Part 1 Of The Series

The Continuous and Immediate Democracy of the Price System

So often the devastating social and economic events of our past have occurred due to a misplaced desire to “fix” a problem.  For an illustration of the mechanism just look to the disastrous implications of forest fire suppression (also addressed by author and hedge fund manager Mark Spitznagel) — an attempt to prevent damage to ecosystems by only allowing small fires to occur has allowed more kindling to be built up to stoke even larger more disastrous fires.

In a similar fashion, current economic policies have — in an attempt to “fix” a problem — moved the economy away from the continuous and immediate democracy of the price system; a system that can be thought of as a constantly adjusting balance.  Every minute, of every hour, of every day individuals are voting on whether more or less of a product should be produced.  Every time they purchase an item they encourage its continued production at the expense of another item, and every time they decide not to buy they discourage its production, to the encouragement of another.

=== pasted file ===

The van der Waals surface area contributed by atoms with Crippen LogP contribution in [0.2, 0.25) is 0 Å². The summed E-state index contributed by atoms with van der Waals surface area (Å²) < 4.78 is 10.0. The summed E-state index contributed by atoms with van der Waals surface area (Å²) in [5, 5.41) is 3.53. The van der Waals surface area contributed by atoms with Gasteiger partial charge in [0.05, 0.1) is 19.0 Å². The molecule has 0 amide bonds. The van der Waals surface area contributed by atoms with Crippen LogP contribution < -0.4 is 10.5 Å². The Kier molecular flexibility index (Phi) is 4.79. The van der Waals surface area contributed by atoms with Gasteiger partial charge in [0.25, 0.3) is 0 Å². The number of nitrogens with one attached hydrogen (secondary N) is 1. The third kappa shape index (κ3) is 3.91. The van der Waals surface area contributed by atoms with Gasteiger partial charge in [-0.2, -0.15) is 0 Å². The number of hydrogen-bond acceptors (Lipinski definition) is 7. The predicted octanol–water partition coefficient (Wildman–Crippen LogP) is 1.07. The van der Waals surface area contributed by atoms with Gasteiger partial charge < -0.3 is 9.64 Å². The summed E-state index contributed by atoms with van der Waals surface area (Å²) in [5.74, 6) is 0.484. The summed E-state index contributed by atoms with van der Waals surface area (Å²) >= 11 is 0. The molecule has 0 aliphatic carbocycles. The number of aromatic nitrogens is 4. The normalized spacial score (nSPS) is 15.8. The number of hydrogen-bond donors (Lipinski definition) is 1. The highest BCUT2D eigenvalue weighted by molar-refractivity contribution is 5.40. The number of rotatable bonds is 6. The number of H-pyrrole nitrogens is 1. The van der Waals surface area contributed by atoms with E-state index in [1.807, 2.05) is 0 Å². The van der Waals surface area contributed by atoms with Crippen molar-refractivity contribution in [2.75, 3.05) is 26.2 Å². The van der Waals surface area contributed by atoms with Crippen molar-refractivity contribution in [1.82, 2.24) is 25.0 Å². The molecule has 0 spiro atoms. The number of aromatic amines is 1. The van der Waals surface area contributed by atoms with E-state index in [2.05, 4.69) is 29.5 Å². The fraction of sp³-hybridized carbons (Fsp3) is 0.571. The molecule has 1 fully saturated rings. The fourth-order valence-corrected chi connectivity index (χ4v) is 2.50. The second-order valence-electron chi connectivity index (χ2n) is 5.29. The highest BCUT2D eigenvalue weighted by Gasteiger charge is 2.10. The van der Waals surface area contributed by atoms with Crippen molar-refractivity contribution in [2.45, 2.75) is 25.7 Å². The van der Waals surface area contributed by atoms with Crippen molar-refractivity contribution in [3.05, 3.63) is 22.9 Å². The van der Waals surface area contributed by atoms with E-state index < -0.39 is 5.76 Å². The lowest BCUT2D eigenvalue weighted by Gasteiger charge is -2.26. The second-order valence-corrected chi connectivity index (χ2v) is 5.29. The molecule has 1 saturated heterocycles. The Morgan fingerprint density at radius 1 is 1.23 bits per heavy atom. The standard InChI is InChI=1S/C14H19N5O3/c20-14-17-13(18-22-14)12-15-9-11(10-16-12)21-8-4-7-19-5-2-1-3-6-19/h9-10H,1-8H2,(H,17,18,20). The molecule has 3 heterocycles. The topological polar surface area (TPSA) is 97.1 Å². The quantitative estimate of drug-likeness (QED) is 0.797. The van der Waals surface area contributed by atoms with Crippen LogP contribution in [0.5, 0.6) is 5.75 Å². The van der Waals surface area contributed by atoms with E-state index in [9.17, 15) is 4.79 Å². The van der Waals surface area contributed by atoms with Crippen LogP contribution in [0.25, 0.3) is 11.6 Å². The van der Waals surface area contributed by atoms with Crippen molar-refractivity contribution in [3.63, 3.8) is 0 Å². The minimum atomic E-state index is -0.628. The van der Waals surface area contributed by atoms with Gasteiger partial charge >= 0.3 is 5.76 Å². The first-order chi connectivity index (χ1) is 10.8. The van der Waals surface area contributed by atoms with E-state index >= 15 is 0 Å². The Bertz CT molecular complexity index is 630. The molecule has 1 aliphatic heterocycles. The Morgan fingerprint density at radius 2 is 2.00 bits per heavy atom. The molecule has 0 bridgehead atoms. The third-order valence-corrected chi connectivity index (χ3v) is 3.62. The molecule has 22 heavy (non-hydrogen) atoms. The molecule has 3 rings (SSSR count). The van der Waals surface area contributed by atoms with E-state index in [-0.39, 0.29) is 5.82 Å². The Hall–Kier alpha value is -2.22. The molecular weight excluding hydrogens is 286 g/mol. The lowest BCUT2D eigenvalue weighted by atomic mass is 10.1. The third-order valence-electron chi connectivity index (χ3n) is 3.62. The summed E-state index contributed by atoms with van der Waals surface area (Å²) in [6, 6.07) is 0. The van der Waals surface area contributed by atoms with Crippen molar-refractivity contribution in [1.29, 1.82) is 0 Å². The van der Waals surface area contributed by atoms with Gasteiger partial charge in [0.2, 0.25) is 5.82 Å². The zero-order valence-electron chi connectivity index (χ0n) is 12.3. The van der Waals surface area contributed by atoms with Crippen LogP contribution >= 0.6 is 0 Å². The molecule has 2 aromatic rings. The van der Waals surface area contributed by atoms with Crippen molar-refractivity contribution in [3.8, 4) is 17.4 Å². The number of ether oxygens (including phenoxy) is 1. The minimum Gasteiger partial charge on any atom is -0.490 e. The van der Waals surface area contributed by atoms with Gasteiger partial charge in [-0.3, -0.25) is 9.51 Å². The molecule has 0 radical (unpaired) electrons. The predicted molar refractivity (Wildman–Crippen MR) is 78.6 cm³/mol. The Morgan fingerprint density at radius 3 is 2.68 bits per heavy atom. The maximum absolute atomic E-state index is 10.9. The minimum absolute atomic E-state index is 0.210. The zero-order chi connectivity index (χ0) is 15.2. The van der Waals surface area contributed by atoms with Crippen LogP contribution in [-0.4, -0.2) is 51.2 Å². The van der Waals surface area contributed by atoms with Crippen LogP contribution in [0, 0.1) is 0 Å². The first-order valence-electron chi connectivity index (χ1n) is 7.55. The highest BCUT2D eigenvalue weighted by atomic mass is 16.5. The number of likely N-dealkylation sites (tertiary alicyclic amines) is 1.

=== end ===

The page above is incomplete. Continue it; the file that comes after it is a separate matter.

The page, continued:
If more individuals want a particular item, it is difficult to keep it in stock, and the retailer is pushed to move the price up (if they don’t then they will underperform the competition who will move the price up).  But the price moves up because the majority of individuals agree that it should be higher; they desire the product more, which draws individuals into the industry (seeking profits) and increases production to meet demand.  By voting the price higher they are signaling desirability; when the price moves up, the profits of the company selling the product move up, more individuals enter the industry to follow profit potential, and the price then moves down when more have entered the industry than are necessary to meet demand.  It’s a cycle of adjustment based on the continuous and immediate voting of the individual — the voter decides whether the price is reasonable.

The shrinking or expansion of an industry depends on the desires of the majority.  If more people think that industry’s product or service is reasonable, the price transitions up, encouraging individuals to leave less desirable industries behind to pursue the industry with more profits — accommodating the desire of the majority.  If more people think the price is unreasonable, they refuse to buy, the price transitions down, and the industry shrinks as individuals move to pursue other industries that the majority does desire.